McConnell: We can rush SCOTUS pick now because of this other totally different thing

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The Senate majority leader blocked hearings and a vote on Merrick Garland in 2016, 237 days prior to Election Day.

Senate Majority Leader Mitch McConnell on Monday cited the nomination process for Justice John Paul Stevens, which occurred 340 days before the 1976 presidential election, as justification for considering a nomination to replace the late Justice Ruth Bader Ginsburg weeks before the 2020 election.

McConnell said in a speech on the Senate floor that it was a "myth" that a nomination fewer than 43 days out from an election would not be sufficient time to "examine and confirm" a nominee.

"Justice John Paul Stevens was confirmed by the Senate 19 days after this body formally received his nomination. Nineteen days from start to finish," he said.

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But Stevens was not nominated in an election year. He was nominated by President Gerald Ford on Nov. 28, 1975. The presidential election in that cycle did not happen until Nov. 2, 1976, when Ford lost to President Jimmy Carter.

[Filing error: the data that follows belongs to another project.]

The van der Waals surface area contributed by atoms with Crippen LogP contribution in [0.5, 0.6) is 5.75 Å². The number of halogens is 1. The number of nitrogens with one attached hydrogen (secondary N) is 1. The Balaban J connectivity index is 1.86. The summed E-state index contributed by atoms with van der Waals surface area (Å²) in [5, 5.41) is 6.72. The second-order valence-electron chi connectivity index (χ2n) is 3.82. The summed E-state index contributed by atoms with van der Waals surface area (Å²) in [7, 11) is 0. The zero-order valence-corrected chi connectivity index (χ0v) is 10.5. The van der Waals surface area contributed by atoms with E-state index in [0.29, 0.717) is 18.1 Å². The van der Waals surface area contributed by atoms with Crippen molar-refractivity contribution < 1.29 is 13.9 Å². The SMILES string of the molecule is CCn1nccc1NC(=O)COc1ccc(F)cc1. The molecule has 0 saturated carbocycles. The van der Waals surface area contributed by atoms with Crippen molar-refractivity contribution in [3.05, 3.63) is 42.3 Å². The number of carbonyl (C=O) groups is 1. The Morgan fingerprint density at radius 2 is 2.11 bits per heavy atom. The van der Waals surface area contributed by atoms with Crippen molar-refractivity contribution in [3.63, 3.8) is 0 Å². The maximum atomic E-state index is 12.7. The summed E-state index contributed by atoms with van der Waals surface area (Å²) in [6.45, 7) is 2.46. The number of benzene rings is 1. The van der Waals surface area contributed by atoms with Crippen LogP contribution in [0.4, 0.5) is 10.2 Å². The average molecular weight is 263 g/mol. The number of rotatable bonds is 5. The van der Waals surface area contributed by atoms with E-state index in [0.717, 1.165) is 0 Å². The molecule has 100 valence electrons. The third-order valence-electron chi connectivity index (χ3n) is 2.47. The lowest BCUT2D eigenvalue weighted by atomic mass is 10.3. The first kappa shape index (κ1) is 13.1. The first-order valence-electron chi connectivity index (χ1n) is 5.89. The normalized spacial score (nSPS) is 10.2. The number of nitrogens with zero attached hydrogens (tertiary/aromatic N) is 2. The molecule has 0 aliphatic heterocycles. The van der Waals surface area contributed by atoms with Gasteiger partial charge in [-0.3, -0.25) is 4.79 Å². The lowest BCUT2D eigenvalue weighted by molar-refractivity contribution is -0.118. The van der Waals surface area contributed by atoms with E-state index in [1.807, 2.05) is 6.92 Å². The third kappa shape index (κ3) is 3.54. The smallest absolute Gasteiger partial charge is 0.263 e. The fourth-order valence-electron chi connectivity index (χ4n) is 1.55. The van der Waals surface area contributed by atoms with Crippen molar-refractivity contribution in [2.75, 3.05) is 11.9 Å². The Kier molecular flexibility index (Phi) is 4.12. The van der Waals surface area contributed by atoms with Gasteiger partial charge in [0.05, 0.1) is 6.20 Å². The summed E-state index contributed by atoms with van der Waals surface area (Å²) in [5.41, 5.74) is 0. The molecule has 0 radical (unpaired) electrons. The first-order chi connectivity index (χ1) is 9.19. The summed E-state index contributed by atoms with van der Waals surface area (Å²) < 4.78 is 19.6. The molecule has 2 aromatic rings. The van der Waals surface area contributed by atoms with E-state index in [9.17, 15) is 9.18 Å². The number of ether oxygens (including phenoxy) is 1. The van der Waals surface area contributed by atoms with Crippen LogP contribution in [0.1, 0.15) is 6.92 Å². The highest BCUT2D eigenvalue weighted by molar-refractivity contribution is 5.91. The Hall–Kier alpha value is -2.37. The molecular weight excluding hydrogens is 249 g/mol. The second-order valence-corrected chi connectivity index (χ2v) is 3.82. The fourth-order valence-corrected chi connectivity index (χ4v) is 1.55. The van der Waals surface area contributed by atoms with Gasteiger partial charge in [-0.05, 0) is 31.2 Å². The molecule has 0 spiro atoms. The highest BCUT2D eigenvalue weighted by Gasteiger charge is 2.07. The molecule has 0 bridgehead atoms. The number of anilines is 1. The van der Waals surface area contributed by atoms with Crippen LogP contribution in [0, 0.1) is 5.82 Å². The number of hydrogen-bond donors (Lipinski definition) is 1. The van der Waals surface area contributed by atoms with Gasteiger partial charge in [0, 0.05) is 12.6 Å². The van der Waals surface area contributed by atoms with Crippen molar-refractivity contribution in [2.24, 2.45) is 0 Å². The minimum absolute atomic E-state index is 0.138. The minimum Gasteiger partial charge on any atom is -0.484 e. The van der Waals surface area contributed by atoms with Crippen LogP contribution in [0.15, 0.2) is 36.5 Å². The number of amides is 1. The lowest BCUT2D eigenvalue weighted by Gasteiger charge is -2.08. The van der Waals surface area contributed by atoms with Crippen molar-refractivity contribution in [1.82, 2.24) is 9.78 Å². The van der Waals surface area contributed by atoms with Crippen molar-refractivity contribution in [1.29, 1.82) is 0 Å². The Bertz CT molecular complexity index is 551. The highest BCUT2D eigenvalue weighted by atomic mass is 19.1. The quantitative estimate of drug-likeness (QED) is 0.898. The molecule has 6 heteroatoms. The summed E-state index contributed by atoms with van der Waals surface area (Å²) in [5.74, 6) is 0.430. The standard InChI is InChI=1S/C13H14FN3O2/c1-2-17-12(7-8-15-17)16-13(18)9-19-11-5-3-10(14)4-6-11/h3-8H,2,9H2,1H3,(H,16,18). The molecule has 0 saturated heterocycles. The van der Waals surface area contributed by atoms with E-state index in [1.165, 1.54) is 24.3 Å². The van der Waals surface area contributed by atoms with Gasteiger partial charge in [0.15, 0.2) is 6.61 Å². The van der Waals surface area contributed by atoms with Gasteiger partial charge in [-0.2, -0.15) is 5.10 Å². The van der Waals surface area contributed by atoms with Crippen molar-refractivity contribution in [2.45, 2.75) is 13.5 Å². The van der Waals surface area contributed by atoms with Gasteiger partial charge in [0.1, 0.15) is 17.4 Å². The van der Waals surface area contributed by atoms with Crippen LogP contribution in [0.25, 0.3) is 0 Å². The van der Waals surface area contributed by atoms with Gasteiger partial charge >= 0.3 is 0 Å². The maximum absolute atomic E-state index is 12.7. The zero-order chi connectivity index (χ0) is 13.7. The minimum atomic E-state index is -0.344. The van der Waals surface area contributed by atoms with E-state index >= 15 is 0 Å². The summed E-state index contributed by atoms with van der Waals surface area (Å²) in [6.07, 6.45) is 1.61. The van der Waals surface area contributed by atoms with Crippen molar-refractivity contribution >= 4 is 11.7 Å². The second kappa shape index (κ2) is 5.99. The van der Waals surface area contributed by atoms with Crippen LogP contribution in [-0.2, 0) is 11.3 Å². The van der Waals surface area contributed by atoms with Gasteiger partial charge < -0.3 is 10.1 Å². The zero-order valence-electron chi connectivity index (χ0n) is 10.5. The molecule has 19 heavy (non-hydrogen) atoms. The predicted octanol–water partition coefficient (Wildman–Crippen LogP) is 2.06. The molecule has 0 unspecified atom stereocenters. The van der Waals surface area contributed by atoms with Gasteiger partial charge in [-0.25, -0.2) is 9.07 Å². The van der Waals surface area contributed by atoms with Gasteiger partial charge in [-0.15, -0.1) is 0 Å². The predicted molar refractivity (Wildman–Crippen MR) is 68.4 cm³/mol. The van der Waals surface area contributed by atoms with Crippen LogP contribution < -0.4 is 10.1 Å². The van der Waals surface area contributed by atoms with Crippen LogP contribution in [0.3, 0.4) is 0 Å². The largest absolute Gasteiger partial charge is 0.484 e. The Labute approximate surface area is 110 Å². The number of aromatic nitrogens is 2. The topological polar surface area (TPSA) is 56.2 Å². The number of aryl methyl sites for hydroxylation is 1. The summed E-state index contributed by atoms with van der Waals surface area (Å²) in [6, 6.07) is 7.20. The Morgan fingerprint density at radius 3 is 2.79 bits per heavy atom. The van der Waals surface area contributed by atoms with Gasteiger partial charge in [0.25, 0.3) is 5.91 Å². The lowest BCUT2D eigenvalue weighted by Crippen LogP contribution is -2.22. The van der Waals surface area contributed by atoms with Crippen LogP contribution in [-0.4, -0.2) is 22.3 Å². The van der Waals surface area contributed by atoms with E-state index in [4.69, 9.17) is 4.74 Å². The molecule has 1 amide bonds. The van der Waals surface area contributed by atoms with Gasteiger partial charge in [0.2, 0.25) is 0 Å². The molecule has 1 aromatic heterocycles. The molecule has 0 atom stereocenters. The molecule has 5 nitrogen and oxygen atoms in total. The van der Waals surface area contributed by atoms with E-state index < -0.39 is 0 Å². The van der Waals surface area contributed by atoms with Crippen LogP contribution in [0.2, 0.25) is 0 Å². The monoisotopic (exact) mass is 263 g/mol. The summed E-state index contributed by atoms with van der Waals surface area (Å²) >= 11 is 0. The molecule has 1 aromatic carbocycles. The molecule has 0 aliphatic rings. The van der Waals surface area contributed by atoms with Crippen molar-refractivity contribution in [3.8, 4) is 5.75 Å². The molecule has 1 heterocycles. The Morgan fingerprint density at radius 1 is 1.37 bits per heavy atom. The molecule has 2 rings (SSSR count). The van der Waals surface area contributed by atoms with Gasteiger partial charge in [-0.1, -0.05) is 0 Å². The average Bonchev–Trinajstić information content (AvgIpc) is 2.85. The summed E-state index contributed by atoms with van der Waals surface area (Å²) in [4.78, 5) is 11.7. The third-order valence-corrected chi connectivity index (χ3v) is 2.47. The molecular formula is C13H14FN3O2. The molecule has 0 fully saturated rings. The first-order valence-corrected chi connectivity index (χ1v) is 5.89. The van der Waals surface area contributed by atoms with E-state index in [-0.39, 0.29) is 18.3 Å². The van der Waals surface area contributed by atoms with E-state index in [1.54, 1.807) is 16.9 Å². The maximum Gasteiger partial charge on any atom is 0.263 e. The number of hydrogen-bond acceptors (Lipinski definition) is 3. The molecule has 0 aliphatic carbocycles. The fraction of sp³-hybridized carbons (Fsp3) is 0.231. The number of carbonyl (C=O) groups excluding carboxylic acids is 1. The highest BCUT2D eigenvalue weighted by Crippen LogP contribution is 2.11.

By contrast, McConnell refused to allow hearings or a vote for Judge Merrick Garland in 2016 after Garland was nominated to the Supreme Court by President Barack Obama. Obama nominated Garland on March 16, 2016, which was 237 days prior to Election Day that year.

From the Sept. 21 session of the U.S. Senate:

SEN. MITCH MCCONNELL: But today, let's dispense with a few of the factual misrepresentations, right at the outset.

 

We're already hearing incorrect claims that there is not sufficient time to examine and confirm a nominee. We can debunk this myth in about 30 seconds.

 

As of today, there are 43 days until November 3rd, and 104 days until the end of this Congress. The late, iconic, Justice John Paul Stevens was confirmed by the Senate 19 days after this body formally received his nomination. 19 days from start to finish.

Published with permission of The American Independent Foundation.